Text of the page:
Ensuring the authority has an appropriate system for encouraging staff to report wrongdoing and supporting those that do, by

  • establishing and maintaining a working environment that encourages staff to report wrongdoing
  • establishing an effective internal reporting system to appropriately deal with reports of wrongdoing, support staff who report, and ensure reprisals are not taken against them
  • establishing an internal reporting policy that contains a clear statement signed by the principal officer indicating the principal officer and authority are committed to the highest standards of ethical and accountable conduct and will support staff who report wrongdoing
  • ensuring that staff are aware of the policy and the protections of the PID Act through effective communication and training
  • ensuring that an experienced and skilled disclosures coordinator is responsible for receiving and dealing with reports of wrongdoing within the authority
  • ensuring adequate resources are dedicated towards achieving these outcomes.

Ensuring all reports of wrongdoing are dealt with appropriately and the staff involved are supported, by

  • ensuring that any reports are received and assessed in accordance with the internal reporting policy and procedures
  • referring actual or suspected corrupt conduct to the Independent Commission Against Corruption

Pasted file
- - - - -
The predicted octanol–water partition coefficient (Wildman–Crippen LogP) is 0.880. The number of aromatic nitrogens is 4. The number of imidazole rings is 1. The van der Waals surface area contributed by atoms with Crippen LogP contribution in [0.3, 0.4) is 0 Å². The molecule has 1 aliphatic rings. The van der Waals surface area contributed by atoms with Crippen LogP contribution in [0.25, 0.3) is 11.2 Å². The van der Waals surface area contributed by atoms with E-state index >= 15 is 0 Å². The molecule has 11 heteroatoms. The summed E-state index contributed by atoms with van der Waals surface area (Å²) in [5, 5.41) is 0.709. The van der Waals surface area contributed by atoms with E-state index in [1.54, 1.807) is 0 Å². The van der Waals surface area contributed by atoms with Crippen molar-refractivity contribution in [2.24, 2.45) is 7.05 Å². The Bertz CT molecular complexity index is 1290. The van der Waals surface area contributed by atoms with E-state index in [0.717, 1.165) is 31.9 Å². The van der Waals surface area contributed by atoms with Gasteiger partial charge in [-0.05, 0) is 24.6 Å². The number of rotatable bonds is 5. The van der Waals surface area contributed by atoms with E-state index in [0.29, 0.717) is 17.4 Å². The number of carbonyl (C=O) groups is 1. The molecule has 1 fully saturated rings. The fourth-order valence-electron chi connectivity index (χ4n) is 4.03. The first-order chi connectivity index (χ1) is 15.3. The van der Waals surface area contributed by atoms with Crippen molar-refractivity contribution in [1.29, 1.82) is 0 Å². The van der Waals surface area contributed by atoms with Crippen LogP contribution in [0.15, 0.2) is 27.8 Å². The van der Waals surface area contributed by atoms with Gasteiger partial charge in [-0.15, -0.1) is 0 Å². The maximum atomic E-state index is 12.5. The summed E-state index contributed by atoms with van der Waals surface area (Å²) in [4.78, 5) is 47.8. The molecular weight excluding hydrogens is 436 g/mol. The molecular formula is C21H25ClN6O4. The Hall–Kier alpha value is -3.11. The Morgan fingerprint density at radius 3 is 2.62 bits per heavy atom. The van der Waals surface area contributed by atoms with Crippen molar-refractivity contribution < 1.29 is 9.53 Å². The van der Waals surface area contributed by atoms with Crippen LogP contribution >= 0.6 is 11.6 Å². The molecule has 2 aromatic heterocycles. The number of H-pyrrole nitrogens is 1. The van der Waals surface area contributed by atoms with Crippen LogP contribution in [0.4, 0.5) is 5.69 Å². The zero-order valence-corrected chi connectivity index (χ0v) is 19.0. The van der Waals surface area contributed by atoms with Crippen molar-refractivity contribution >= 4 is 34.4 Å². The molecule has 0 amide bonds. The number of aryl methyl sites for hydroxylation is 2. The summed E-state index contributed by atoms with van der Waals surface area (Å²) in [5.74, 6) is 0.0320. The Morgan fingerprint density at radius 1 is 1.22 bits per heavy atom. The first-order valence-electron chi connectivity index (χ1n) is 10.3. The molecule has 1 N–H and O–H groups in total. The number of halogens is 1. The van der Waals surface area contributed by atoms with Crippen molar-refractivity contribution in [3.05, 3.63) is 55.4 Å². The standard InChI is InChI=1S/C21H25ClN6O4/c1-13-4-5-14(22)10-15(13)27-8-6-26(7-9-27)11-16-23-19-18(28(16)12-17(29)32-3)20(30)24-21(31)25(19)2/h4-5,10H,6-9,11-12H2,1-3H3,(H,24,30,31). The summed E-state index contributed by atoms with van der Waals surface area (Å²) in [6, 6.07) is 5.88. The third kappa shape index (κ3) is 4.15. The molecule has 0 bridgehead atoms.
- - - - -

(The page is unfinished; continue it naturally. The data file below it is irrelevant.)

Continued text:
• keeping the identity of the reporter and anyone who is the subject of a report confidential, where this is practical and appropriate
  • ensuring that the principal officer is advised about decisions made on reports and, if further action is recommended, given regular progress updates and a report of the outcome
  • providing adequate resources to any person appointed to investigate a report or to support an reporter
  • ensuring that appropriate systems and strategies are established to minimise any risk of detrimental action in reprisal for a report being made
  • ensuring that the workplace situation is effectively managed, particularly if there is conflict or reprisal is threatened or takes place
  • taking appropriate action against anyone who threatens or takes reprisal against a person for reporting wrongdoing
  • taking appropriate remedial action in response to any findings that substantiate the allegations of wrongdoing
  • implementing any organisational reform that is necessary to address systemic issues identified.

For further information about meeting PID obligations and responsibilities, read the NSW Ombudsman’s public interest disclosures guidelines available on our website.

Contact us for more information

Level 24,
580 George Street
Sydney NSW 2000
Toll free (outside Sydney metro) 1800 451 524
Email pid@ombo.nsw.gov.au
Web www.ombo.nsw.gov.au

Telephone Interpreter Service (TIS) 131 450
We can arrange an interpreter through TIS or you can contact TIS yourself before speaking to us.

© State of New South Wales, May 2014
This publication is released under a Creative Commons license CC BY 4.0.